This week I took my turn writing a blog post from the Rebus Community team. I talk about how personal storytelling can contribute to better scholarship.
“Introducing personal storytelling into academic communication is where I see an opportunity to respond to the homogeneity of the English Canon and all that it represents. Historically, surveys, journals, op-eds, textbooks, and other receptacles for knowledge have been dominated by the voices of white men. While some more diverse voice are occasionally heard in these texts, they are often relegated to a “special topics” or “feminist perspectives” subcategory. If other voices were amplified, then the diversity and therefore quality of all those knowledge receptacles would improve.”
Read the full post here.
***The above is an excerpt from a longer post. I would love to know what you think. Who are the best storytellers in your field? Tell me about some great survey texts that represent diverse voices.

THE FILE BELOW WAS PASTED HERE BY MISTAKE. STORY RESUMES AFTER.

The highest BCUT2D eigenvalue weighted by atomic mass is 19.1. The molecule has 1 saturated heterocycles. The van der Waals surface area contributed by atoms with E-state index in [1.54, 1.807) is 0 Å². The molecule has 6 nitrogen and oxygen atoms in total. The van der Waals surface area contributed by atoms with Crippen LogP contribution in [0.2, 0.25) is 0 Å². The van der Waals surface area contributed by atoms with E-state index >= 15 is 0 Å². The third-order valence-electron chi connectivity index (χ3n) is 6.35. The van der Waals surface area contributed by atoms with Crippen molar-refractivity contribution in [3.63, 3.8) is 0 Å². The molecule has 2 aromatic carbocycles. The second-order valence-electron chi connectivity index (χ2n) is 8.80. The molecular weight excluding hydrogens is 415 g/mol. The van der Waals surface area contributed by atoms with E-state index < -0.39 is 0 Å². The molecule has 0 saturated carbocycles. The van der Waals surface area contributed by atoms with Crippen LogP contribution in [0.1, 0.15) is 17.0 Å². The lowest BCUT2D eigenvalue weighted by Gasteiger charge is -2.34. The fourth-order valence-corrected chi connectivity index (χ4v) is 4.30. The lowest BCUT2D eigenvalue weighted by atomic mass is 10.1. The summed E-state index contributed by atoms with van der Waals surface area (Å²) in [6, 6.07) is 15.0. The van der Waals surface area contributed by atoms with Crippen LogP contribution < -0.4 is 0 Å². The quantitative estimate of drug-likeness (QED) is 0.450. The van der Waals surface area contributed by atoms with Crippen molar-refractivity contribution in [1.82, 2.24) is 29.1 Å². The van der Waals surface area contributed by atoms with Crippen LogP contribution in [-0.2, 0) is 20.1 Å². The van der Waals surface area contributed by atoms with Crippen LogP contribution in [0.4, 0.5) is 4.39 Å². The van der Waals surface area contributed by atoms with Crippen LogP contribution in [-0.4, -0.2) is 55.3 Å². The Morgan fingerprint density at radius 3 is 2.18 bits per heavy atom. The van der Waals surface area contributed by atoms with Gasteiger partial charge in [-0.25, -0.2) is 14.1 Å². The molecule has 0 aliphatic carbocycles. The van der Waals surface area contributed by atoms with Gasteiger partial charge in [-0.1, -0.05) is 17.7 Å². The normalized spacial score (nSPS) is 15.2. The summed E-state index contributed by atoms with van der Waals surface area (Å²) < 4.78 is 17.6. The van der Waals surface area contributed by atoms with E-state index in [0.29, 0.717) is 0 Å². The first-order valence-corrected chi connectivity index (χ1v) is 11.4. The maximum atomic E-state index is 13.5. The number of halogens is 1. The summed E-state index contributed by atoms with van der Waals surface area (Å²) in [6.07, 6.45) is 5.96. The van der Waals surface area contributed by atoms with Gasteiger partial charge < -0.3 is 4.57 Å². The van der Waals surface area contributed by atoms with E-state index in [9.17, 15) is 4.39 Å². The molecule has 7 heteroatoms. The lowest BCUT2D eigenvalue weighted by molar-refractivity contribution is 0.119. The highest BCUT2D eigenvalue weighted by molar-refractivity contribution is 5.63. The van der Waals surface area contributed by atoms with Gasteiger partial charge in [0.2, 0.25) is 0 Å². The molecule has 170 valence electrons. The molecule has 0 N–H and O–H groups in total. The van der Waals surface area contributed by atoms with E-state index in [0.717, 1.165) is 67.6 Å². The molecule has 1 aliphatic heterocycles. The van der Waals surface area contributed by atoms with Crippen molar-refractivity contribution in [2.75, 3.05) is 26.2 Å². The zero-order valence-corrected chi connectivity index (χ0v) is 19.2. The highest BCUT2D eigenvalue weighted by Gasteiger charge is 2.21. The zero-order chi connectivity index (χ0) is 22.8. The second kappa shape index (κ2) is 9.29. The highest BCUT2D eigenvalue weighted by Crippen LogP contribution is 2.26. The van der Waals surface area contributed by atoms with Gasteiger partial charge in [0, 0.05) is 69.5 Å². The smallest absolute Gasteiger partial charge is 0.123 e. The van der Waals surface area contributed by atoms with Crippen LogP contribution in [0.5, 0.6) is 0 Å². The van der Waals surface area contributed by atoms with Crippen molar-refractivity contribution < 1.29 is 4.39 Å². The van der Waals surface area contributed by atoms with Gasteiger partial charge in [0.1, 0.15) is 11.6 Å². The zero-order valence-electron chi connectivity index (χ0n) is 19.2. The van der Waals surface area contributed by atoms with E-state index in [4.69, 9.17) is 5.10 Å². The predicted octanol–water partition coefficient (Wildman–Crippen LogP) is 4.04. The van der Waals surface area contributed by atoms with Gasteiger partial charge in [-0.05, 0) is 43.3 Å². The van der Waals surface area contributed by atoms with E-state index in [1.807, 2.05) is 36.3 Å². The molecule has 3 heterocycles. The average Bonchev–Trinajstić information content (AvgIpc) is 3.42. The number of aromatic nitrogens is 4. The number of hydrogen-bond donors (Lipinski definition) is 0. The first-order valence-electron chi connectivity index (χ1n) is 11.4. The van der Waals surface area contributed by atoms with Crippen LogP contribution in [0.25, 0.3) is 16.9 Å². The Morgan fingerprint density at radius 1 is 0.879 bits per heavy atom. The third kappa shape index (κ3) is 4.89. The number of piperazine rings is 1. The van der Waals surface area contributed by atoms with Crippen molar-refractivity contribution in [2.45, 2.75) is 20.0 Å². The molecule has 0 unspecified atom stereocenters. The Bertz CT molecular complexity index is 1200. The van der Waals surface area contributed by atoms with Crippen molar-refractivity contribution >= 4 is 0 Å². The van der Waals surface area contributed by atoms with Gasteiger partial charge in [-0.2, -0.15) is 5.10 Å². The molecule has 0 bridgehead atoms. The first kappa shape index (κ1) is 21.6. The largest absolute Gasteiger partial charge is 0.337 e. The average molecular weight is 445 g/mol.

I absolutely loved this post, Leigh! I come from a similar background, having studied English Literature, and resonated with a lot of what you said. Thanks for putting pen to (e)paper.
To your question – every time I hear Maha @bali speak, I’m always eager to keep listening. I always find myself coming away from listening to her during sessions or reading her writing with some new knowledge, or a better way to communicate my perspectives, priorities, challenges, issues etc.
@trobbins1981 is working on a wonderfully diverse and open anthology of earlier American Literature, titled *The Open Anthology of Earlier American Literature*perfect for an introductory survey course.
I’ve seen another similar book recently released by Affordable Learning Georgia titled Becoming America: An Exploration of American Literature from Precolonial to Post-Revolution.
There’s also @wardjulie’s Antología abierta de literatura hispana which is an amazing open textbook produced in collaboration with students. Another great way to bring diverse voices into the OER publishing world.
Thanks so much for your kind words Apurva. I can’t wait to have more Lit conversations with you. It was actually a talk we had that reminded me of my love for Bapsi Sidhwa.
I’ve encountered two of the texts you mentioned, @trobbins1981 and @wardjulie’s, and will have a closer look soon.
Always happy to chat more about Lit. and let these conversations remind us about other wonderful authors and storytellers.
Glad to hear it! Looking forward to hearing what you think.